How hard is it to do CLE?

May 18, 2010
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IL reporter Rebecca Berfanger contributed today’s blog post.

Do you recognize anyone you know on this list?

It’s the annual order of suspension of attorneys who haven’t paid their registration fees on time and/or they haven’t completed the required number of CLE hours.

The full list of 256 suspended attorneys licensed to practice in Indiana was issued May 14 and posted online today.

While looking at the list as a staff, we noticed attorneys who’ve been in the news recently for good and bad reasons, at least one judge, and 112 attorneys with out of state addresses.

As for the 144 attorneys listed with Indiana addresses: 105 lawyers were behind on registration fees, and 67 didn’t meet CLE requirements. Mixed in with those two groups were 28 lawyers who didn’t do either.

These numbers do not include the attorneys who have asked for and have been granted extensions to fulfill these requirements, according to the order.

Every year I wonder how so many attorneys slip by without meeting these seemingly simple requirements.

Even as a non-attorney I often see notices about CLE courses: I hear about pro bono districts that provide free CLE in exchange for taking on a case or participating in a Talk to a Lawyer Today program; county bar association newsletters include prominently placed CLE calendars; the law school events calendars I check for story ideas often offer CLE credits for specialized topics; and of course ICLEF’s website has links to CLE events.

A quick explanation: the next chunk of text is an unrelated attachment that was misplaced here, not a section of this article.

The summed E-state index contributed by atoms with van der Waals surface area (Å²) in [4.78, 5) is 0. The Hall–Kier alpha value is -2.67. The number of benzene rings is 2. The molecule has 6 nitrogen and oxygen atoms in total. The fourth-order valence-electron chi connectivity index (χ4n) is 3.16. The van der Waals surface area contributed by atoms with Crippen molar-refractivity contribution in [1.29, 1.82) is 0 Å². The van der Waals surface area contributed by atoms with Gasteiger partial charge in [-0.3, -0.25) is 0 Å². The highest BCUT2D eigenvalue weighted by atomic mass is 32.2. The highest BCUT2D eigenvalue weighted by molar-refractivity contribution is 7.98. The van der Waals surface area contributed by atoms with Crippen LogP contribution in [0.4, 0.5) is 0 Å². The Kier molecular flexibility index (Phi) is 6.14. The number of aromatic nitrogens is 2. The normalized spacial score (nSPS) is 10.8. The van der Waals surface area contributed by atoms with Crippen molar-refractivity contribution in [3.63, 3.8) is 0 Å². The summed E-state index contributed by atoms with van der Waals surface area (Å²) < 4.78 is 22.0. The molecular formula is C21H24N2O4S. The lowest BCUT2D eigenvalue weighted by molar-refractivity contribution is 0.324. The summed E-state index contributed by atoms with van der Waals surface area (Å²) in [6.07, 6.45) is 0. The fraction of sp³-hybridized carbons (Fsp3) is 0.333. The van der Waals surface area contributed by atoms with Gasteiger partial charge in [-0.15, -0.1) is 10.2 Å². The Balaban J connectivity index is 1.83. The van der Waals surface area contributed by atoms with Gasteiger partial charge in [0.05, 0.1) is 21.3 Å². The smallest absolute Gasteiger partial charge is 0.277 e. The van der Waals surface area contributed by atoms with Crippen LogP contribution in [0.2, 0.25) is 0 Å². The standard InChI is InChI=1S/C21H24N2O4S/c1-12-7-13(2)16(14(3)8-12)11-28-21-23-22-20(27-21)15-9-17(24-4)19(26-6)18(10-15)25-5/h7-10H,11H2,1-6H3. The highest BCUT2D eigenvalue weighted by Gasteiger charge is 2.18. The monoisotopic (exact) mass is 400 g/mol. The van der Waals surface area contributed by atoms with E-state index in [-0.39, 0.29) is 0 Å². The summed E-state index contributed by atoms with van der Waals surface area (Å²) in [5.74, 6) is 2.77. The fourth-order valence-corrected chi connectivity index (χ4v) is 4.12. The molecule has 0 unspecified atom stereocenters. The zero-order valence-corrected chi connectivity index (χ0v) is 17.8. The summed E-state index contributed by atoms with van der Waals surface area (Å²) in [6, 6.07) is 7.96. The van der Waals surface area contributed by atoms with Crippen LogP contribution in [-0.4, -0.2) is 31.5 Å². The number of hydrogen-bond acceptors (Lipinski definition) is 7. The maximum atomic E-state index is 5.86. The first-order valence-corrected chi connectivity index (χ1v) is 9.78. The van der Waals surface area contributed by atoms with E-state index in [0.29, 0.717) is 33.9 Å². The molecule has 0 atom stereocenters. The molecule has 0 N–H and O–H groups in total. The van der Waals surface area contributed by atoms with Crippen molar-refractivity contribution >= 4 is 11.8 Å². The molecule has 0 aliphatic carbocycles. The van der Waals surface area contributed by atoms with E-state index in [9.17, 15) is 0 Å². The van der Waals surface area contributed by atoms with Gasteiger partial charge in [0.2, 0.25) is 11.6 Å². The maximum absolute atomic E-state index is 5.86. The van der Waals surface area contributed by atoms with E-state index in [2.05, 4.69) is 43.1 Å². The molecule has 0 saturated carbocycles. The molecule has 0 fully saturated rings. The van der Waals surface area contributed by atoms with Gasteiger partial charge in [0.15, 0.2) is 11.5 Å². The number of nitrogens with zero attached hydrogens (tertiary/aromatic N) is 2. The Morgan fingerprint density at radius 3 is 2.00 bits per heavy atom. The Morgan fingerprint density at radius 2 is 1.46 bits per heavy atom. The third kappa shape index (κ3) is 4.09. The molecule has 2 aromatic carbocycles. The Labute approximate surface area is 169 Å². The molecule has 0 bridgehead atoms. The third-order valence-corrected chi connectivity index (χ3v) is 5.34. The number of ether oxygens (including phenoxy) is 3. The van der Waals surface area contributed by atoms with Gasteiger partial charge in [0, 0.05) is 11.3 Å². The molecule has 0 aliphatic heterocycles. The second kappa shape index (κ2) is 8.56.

And just in case you missed it, IL daily has a link to our CLE calendar at the bottom of every e-mail we send.

I also often hear from sources that CLE is expensive and not always easy to fit into one’s schedule of trials and client meetings, but I’ve yet to hear a source tell me there’s any reason they do not do it.

If your name is on here – what’s your excuse?
 

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  2. "associates are becoming more mercenary. The path to partnership has become longer and more difficult so they are chasing short-term gains like high compensation." GOOD FOR THEM! HELL THERE OUGHT TO BE A UNION!

  3. Let's be honest. A glut of lawyers out there, because law schools have overproduced them. Law schools dont care, and big law loves it. So the firms can afford to underpay them. Typical capitalist situation. Wages have grown slowly for entry level lawyers the past 25 years it seems. Just like the rest of our economy. Might as well become a welder. Oh and the big money is mostly reserved for those who can log huge hours and will cut corners to get things handled. More capitalist joy. So the answer coming from the experts is to "capitalize" more competition from nonlawyers, and robots. ie "expert systems." One even hears talk of "offshoring" some legal work. thus undercutting the workers even more. And they wonder why people have been pulling for Bernie and Trump. Hello fools, it's not just the "working class" it's the overly educated suffering too.

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  5. "pedigree"? I never knew that in order to become a successful or, for that matter, a talented attorney, one needs to have come from good stock. What should raise eyebrows even more than the starting associates' pay at this firm (and ones like it) is the belief systems they subscribe to re who is and isn't "fit" to practice law with them. Incredible the arrogance that exists throughout the practice of law in this country, especially at firms like this one.

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